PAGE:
Sure would love an Angel Investor.

 

 

Or a lottery win!

klhoward42 Posted 4 Feb 2013 , 10:43pm
post #100 of 157

Yes my state has the Cottage food law, and it is very new. From the research I have done its hard to get approved, because most counties don't understand it and don't know about the new law. Most people I have heard from it takes up to $1000 to get all the ducks in a row! From surveys, to hearings and fees. Also, even if I were able to get those things in place. I know that there is not one customer that would pay $3 a serving for a cake, $85 for a 2 tiered cake, $50 for a simple round cake! So I basically have no customers if I do raise my  prices! It's not worth it, I am so sad because this isn't going to ever work out for me! The comparisons for cake are that to a Walmart cake so I priced myself above Walmart cakes without charging an arm and a leg for a cake!!! Do rural areas have a lower price standard than large cities??? Is it ever do able to compare to Walmart or Kroger?? 

homecake Posted 4 Feb 2013 , 10:54pm
post #101 of 157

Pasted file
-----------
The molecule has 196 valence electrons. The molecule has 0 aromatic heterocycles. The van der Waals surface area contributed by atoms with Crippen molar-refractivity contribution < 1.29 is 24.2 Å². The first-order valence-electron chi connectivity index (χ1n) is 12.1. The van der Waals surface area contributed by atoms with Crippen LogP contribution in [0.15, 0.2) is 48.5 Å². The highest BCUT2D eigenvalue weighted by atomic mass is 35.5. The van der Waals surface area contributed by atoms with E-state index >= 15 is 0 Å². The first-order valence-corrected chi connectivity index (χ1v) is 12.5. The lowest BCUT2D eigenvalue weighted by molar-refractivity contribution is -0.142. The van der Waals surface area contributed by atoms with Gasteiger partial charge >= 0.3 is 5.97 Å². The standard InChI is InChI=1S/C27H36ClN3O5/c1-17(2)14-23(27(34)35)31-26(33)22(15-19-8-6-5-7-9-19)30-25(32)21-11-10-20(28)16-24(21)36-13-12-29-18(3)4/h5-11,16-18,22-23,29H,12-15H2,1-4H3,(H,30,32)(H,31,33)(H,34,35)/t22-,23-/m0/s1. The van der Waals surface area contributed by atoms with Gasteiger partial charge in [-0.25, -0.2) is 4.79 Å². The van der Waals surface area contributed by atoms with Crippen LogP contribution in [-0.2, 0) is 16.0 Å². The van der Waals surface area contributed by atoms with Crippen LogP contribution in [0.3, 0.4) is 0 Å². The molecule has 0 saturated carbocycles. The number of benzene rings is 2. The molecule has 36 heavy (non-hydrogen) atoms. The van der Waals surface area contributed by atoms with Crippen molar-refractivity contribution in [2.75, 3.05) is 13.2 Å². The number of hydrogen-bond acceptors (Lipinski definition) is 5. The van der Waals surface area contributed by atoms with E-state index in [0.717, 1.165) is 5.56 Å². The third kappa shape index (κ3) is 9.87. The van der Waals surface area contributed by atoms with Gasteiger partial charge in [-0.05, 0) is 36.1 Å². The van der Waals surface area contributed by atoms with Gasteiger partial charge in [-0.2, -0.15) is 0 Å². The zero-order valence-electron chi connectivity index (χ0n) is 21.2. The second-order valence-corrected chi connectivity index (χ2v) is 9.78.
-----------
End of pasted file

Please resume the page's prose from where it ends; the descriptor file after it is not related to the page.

Quote:
Originally Posted by klhoward42 

Yes my state has the Cottage food law, and it is very new. From the research I have done its hard to get approved, because most counties don't understand it and don't know about the new law. Most people I have heard from it takes up to $1000 to get all the ducks in a row! From surveys, to hearings and fees. Also, even if I were able to get those things in place. I know that there is not one customer that would pay $3 a serving for a cake, $85 for a 2 tiered cake, $50 for a simple round cake! So I basically have no customers if I do raise my  prices! It's not worth it, I am so sad because this isn't going to ever work out for me! The comparisons for cake are that to a Walmart cake so I priced myself above Walmart cakes without charging an arm and a leg for a cake!!! Do rural areas have a lower price standard than large cities??? Is it ever do able to compare to Walmart or Kroger??